Use of adhesives in place of sutures in surgery is known. See, for example, "Histotoxicity of Cyanoacrylate Tissue Adhesives", 116 Arch Otolaryngol Head Neck Surg 546 (May 1990). See also "A New Biological Glue from Gelatin and Poly(L-glutamic acid)", 31 J. Biomedical Materials Res 157 (1996).
What is desirable and has not heretofore been provided is a method for inhibiting restenosis using radiation applied evenly, over long periods, without requiring stent placement. What would also be desirable is a method allowing for stent placement while inhibiting restenosis through stent walls and beyond the ends of the stent.
The present invention includes a method, composition and apparatus for inhibiting restenosis of a blood vessel following angioplasty and/or stent placement. More specifically, the method includes binding an adhesive or polymeric composition having a radioactive component therein to vessel walls of a recently dilatated region. It is believed the radioactivity inhibits restenosis by inhibiting cell growth.
The radioactive portion of the adhesive preferably has a half-life less than the six month period over which restenosis is believed to generally occur. It is also preferred that the half-life be longer than the period over which the stenosed region could be treated with radiation in an operating room. A preferred embodiment utilizes Beta emitters such as Phosphorus 32, which has a half-life of 14.3 days. It is believed that optimal results are achieved from more closely matching the radiation treatment period to the restenosis period.
The method also includes binding an adhesive having a growth factor therein to vessel walls. It is believed the growth factor inhibits restenosis by helping endothelialization. Suitable growth factors include fibroblast growth factor, epidermal growth factor, and transforming growth factor-B.
The adhesive has the radioactive material admixed in a preferred embodiment. In another embodiment, the radioactive material is incorporated into the backbone of the polymer or chemically bonded to a polymeric material or adhesive composition.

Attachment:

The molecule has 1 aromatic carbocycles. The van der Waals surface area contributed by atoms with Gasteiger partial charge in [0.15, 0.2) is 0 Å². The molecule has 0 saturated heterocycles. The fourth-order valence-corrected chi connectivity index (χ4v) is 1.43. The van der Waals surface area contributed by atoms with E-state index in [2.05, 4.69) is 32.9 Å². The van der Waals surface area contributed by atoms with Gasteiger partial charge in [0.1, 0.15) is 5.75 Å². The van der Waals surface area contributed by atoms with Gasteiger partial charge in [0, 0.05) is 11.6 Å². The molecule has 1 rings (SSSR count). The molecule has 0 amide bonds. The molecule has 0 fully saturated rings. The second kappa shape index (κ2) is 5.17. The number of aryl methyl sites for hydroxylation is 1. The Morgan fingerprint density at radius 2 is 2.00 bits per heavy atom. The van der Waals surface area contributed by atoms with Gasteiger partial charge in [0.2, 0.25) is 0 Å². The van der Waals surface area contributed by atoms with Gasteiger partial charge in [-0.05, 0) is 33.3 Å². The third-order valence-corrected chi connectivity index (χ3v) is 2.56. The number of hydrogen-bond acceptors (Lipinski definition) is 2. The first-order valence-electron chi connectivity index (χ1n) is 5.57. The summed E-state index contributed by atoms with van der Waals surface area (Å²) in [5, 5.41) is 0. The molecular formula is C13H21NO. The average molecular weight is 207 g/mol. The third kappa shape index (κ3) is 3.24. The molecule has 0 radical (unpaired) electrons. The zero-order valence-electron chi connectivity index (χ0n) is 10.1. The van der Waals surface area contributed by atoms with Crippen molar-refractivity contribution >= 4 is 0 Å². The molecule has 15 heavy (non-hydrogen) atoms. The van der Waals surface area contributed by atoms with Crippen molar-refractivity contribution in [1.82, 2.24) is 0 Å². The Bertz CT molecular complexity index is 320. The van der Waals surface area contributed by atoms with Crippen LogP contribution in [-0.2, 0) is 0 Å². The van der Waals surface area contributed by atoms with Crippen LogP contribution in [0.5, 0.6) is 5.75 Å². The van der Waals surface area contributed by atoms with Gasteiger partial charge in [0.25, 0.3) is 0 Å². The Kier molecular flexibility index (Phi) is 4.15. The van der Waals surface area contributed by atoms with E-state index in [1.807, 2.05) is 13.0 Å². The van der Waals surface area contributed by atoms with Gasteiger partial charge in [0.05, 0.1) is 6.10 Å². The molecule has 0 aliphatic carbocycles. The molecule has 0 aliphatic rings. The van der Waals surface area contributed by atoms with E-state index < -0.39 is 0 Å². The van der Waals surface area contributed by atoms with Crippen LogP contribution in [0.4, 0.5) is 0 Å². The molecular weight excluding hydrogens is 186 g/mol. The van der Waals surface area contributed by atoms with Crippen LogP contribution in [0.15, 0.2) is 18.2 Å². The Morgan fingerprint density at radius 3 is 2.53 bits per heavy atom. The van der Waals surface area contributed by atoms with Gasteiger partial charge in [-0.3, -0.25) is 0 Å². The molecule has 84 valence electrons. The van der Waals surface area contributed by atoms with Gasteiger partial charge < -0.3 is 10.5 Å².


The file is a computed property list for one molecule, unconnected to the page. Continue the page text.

A variety of polymers may be utilized to practice the invention. A preferred adhesive is a hydrogel composed of gelatin and poly(L-glutamic acid)(PLGA). Another embodiment utilizes butyl-2-cyanoacrylate. Preferred adhesives are reactive adhesives which cure in place on the vessel wall. Curing mechanisms include polymerization and co-polymerization initiated chemically, thermally, by moisture, and by UV light. Optimally, the adhesives utilized are adsorbed by the body after the treatment period, leaving no permanent structure in place.
One method for applying the adhesive includes initiating the curing reaction outside the body and injecting the adhesive mixture through an adhesive delivery catheter to the stenosed region, after angioplasty. A preferred delivery device is a double walled balloon catheter having a porous outer envelope in addition to an inflatable inner envelope.
In use, the double walled balloon catheter is advanced to the treatment site over a guidewire. Once in place, the balloon is inflated, bringing the outer, porous envelope near and/or in contact with the inner surface of the stenosis and vessel. In one embodiment, proximal and distal balloon ends protrude to provide a tighter fit between outer envelope and vessel walls at either end than at balloon mid section.
With the inflated balloon in place, radioactive adhesive is forced from the porous outer envelope to the vessel inner wall. After allowing the adhesive sufficient time to cure, the balloon is deflated and the adhesive application device withdrawn. The radioactive material thus adheres closely enough for Beta radiation to effectively reach the cells likely to cause restenosis. The radioactivity is also spread more evenly than with wire stents or concentrated point radiation sources because the radiation source conforms to the shape of the vessel wall and is thus a constant distance from the vessel wall throughout any cross section of the vessel.
The radiation is thus applied in a low dose over a long period, directly to the region to be treated. The preferred adhesives are absorbed by the body rather than remain indefinitely.
In another embodiment, radioactive material is applied as described above, followed by or following stent placement. The radioactive adhesive preferably extends beyond the stents ends, inhibiting restenosis at the points where restenosis caused by stent irritation might otherwise occur.
FIG. 1 is a fragmentary side elevational view of a stenosed vessel sectioned vertically on the vessel longitudinal axis;
FIG. 2 is a similar view of the stenosed vessel of FIG. 1, after angioplasty;
FIG. 3 is a similar view of the stenosed vessel of FIG. 2, having an adhesive applying catheter inserted within;
FIG. 4 is an enlarged sectional view of FIG. 3 taken along 4--4, illustrating adhesive flow from application device through outer envelope to stenosis wall; and
FIG. 5 is a view similar to that of FIG. 3, of the stenosed region of FIG. 3 having adhesive and stent therein.